In New York, all civil actions must be pursued within a set period of time. This is known as a statute of limitations. In most cases, if the injured party fails to bring a case within the time limit, then the action cannot be pursued. Even if the case was a winner, it can still never be brought before the courts.
New York statutes of limitations can differ greatly in time from one action to the next. Some causes of action must be brought within 20 days, while others actions have a statute of limitations spanning 20 years!
Even if you are able to find the right statute of limitations governing your claim, there is often legal debate over when the time period starts, when it ends, and how long it actually is. Additionally, there are tolls, which act to delay the beginning or the end of the statute of limitations for certain periods of time. Even the tolls, like the statutes of limitation, eventually expire.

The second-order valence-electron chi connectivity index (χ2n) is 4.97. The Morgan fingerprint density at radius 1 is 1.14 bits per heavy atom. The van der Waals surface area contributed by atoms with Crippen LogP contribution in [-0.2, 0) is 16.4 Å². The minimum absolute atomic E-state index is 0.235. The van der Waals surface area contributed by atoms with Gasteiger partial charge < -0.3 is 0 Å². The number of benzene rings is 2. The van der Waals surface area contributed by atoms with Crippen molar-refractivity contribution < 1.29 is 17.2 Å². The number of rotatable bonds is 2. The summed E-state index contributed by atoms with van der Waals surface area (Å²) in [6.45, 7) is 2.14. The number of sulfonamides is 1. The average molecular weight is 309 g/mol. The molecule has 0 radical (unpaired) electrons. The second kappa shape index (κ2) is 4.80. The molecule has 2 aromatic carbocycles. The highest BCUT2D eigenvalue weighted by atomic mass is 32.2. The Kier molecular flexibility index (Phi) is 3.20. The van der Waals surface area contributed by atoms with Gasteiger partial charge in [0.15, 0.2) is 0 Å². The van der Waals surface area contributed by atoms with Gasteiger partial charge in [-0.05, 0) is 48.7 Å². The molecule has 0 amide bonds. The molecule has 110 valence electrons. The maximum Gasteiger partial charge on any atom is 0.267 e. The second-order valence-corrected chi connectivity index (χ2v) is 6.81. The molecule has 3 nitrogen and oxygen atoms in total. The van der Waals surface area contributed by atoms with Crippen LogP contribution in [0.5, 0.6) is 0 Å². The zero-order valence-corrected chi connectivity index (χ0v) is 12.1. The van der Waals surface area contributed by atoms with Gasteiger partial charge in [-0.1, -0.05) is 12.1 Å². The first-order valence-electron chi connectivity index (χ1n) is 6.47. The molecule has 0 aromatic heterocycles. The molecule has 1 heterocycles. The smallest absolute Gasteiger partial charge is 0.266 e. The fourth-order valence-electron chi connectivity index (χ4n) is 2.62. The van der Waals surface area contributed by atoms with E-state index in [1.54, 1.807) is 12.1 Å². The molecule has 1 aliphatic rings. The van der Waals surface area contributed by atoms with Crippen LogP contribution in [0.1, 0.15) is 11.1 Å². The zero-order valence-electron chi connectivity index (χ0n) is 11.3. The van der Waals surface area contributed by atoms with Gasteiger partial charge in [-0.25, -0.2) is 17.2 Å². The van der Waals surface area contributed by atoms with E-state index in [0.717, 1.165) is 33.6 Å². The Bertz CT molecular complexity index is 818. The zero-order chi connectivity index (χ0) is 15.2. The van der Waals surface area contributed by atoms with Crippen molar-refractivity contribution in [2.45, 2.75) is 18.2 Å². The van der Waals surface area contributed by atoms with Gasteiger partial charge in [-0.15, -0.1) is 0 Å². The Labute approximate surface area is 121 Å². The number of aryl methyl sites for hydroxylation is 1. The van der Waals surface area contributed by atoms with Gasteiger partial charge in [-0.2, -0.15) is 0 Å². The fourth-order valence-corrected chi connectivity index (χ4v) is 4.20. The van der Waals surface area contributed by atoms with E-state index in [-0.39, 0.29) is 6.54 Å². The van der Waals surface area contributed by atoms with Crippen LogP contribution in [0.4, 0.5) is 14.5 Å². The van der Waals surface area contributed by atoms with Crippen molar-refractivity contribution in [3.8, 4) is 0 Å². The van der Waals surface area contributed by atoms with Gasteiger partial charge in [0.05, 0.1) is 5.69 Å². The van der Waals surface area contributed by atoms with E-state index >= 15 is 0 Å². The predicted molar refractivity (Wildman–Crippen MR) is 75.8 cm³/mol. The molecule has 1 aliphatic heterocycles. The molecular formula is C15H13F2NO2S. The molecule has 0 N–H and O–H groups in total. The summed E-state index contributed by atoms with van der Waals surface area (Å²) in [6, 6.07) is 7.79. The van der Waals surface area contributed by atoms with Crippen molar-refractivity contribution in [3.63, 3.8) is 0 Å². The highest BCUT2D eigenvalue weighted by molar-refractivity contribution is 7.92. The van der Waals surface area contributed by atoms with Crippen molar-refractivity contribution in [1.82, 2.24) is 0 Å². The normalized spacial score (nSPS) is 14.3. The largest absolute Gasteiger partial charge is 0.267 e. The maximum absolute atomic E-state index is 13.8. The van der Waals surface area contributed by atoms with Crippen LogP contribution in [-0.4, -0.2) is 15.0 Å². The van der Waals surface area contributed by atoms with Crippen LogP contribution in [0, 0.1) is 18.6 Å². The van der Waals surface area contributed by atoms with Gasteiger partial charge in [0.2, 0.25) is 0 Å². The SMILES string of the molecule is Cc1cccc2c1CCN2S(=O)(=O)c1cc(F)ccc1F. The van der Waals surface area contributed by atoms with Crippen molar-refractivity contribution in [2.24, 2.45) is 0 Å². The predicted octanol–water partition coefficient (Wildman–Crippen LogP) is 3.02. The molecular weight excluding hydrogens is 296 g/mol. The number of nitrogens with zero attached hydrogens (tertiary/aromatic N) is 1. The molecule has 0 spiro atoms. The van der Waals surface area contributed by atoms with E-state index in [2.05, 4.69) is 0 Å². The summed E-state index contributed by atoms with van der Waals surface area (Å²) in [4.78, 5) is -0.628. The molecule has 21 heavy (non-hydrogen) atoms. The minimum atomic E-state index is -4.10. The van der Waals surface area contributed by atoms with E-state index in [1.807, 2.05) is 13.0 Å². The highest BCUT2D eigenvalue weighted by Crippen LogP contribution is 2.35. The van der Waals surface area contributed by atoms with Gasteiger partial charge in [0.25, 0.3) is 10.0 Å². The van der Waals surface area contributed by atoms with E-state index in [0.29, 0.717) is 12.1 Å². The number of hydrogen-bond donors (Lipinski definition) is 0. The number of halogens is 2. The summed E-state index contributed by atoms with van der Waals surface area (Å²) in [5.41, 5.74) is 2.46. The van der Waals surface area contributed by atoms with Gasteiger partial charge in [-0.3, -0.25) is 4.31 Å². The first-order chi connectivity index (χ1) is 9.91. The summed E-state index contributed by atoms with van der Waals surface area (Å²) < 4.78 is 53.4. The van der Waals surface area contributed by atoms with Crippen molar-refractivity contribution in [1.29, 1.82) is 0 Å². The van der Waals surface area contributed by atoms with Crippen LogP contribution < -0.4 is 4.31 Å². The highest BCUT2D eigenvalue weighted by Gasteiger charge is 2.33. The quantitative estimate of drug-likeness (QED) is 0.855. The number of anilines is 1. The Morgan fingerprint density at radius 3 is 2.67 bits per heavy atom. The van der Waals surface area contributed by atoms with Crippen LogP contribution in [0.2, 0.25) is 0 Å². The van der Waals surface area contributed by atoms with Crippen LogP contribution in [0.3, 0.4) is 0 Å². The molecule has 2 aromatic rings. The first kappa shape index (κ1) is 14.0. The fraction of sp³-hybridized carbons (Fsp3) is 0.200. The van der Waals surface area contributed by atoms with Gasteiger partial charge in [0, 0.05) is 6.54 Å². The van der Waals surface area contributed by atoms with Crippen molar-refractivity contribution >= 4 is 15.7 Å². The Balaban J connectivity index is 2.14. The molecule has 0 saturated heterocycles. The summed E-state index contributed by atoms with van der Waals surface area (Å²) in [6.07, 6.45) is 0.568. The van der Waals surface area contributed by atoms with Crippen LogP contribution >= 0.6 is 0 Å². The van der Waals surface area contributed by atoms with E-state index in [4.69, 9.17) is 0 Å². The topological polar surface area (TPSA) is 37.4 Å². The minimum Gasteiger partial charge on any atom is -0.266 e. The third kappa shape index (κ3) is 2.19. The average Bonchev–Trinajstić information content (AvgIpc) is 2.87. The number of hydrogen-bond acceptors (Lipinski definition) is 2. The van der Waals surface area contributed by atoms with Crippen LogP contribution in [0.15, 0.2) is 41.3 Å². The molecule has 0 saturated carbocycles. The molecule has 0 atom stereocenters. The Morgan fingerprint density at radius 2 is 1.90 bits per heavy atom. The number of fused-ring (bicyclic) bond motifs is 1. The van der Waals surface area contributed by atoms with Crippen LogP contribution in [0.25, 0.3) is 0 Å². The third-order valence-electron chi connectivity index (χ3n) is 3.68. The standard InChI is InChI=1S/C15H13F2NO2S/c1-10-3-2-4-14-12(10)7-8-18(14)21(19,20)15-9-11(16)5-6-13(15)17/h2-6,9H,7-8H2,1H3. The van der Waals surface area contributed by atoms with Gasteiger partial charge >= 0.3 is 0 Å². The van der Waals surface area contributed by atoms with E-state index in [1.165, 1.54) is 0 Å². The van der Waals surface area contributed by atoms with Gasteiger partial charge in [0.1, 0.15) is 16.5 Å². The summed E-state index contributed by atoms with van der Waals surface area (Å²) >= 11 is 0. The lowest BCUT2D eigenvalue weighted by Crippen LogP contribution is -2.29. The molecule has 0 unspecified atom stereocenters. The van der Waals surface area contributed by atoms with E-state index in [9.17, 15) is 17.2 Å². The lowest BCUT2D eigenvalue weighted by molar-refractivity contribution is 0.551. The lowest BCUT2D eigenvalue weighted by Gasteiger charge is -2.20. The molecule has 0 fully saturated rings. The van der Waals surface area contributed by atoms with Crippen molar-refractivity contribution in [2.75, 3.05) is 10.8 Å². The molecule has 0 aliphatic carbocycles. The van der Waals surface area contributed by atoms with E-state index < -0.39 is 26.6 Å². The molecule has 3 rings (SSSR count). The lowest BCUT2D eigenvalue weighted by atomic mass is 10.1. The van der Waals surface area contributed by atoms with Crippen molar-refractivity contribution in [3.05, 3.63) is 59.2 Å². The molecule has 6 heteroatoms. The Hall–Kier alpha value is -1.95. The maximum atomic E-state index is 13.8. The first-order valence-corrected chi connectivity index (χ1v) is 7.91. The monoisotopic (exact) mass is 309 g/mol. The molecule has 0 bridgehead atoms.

The most common statutes of limitations for personal injury suits under the New York Civil Procedure Law and Rules (CPLR) are listed below:
•Negligence against a private individual – 3 years
•Medical Negligence – 2.5 years
•Wrongful Death – 2 years
But what about claims against a municipality, like a City or Town? When bringing a lawsuit against a municipality, the statute of limitation is much shorter. For instance, if an injured party wishes to sue a City for negligence, he/she must file a Notice of Claim with the City within 90 days after the injury occurs, and then the lawsuit must be filed within 1 year and 90 days.
The statute of limitations on claims usually starts when a person is injured, or wronged. If you have been injured and have any questions regarding your claim, it is very important that you speak to an attorney as soon as possible. Attorneys understand the complex questions regarding the statute of limitations, and they are best equipped to preserve your claims and your right to compensation.
If you have any questions regarding a potential lawsuit or the statute of limitations, contact LaMarche Safranko Law.